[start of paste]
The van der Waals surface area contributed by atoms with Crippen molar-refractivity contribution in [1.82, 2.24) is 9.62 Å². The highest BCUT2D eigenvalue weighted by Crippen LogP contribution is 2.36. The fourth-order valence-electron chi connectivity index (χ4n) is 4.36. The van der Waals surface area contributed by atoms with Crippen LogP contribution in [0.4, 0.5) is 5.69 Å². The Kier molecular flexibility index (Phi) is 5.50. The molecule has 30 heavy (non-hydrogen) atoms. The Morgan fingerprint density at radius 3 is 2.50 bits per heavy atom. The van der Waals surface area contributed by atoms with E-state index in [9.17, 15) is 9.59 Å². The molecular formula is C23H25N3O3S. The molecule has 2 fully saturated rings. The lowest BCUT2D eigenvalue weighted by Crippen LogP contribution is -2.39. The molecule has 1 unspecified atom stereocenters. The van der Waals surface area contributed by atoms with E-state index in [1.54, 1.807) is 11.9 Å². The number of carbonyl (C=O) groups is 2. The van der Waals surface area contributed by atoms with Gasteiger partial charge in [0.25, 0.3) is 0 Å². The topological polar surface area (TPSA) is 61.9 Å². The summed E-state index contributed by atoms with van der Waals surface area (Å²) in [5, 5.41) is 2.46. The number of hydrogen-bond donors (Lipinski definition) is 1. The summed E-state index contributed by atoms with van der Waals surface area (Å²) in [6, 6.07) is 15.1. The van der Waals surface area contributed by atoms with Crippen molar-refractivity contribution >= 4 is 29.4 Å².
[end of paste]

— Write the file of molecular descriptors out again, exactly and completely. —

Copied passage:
The van der Waals surface area contributed by atoms with Crippen molar-refractivity contribution in [1.82, 2.24) is 9.62 Å². The highest BCUT2D eigenvalue weighted by Crippen LogP contribution is 2.36. The fourth-order valence-electron chi connectivity index (χ4n) is 4.36. The van der Waals surface area contributed by atoms with Crippen LogP contribution in [0.4, 0.5) is 5.69 Å². The Kier molecular flexibility index (Phi) is 5.50. The molecule has 30 heavy (non-hydrogen) atoms. The Morgan fingerprint density at radius 3 is 2.50 bits per heavy atom. The van der Waals surface area contributed by atoms with E-state index in [9.17, 15) is 9.59 Å². The molecular formula is C23H25N3O3S. The molecule has 2 fully saturated rings. The lowest BCUT2D eigenvalue weighted by Crippen LogP contribution is -2.39. The molecule has 1 unspecified atom stereocenters. The van der Waals surface area contributed by atoms with E-state index in [1.54, 1.807) is 11.9 Å². The number of carbonyl (C=O) groups is 2. The van der Waals surface area contributed by atoms with Gasteiger partial charge in [0.25, 0.3) is 0 Å². The topological polar surface area (TPSA) is 61.9 Å². The summed E-state index contributed by atoms with van der Waals surface area (Å²) in [5, 5.41) is 2.46. The number of hydrogen-bond donors (Lipinski definition) is 1. The summed E-state index contributed by atoms with van der Waals surface area (Å²) in [6, 6.07) is 15.1. The van der Waals surface area contributed by atoms with Crippen molar-refractivity contribution >= 4 is 29.4 Å².